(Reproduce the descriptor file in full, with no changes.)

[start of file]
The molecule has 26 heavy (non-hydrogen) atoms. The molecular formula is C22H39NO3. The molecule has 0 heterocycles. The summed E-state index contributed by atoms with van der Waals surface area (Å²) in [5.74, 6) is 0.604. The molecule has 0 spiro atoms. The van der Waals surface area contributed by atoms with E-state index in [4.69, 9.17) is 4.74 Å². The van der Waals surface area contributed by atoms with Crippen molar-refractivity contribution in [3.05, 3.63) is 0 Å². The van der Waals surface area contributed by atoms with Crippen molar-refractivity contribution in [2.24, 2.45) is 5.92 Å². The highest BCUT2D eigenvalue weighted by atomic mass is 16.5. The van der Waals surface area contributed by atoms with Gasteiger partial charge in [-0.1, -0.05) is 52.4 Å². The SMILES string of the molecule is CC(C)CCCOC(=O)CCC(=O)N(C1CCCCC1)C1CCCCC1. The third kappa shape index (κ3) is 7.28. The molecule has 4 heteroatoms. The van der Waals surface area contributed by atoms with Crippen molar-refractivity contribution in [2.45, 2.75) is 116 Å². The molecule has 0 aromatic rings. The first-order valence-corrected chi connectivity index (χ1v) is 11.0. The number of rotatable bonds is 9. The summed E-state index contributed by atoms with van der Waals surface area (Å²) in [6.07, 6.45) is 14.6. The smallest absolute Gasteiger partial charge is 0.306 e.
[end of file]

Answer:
The molecule has 26 heavy (non-hydrogen) atoms. The molecular formula is C22H39NO3. The molecule has 0 heterocycles. The summed E-state index contributed by atoms with van der Waals surface area (Å²) in [5.74, 6) is 0.604. The molecule has 0 spiro atoms. The van der Waals surface area contributed by atoms with E-state index in [4.69, 9.17) is 4.74 Å². The van der Waals surface area contributed by atoms with Crippen molar-refractivity contribution in [3.05, 3.63) is 0 Å². The van der Waals surface area contributed by atoms with Crippen molar-refractivity contribution in [2.24, 2.45) is 5.92 Å². The highest BCUT2D eigenvalue weighted by atomic mass is 16.5. The van der Waals surface area contributed by atoms with Gasteiger partial charge in [-0.1, -0.05) is 52.4 Å². The SMILES string of the molecule is CC(C)CCCOC(=O)CCC(=O)N(C1CCCCC1)C1CCCCC1. The third kappa shape index (κ3) is 7.28. The molecule has 4 heteroatoms. The van der Waals surface area contributed by atoms with Crippen molar-refractivity contribution in [2.45, 2.75) is 116 Å². The molecule has 0 aromatic rings. The first-order valence-corrected chi connectivity index (χ1v) is 11.0. The number of rotatable bonds is 9. The summed E-state index contributed by atoms with van der Waals surface area (Å²) in [6.07, 6.45) is 14.6. The smallest absolute Gasteiger partial charge is 0.306 e.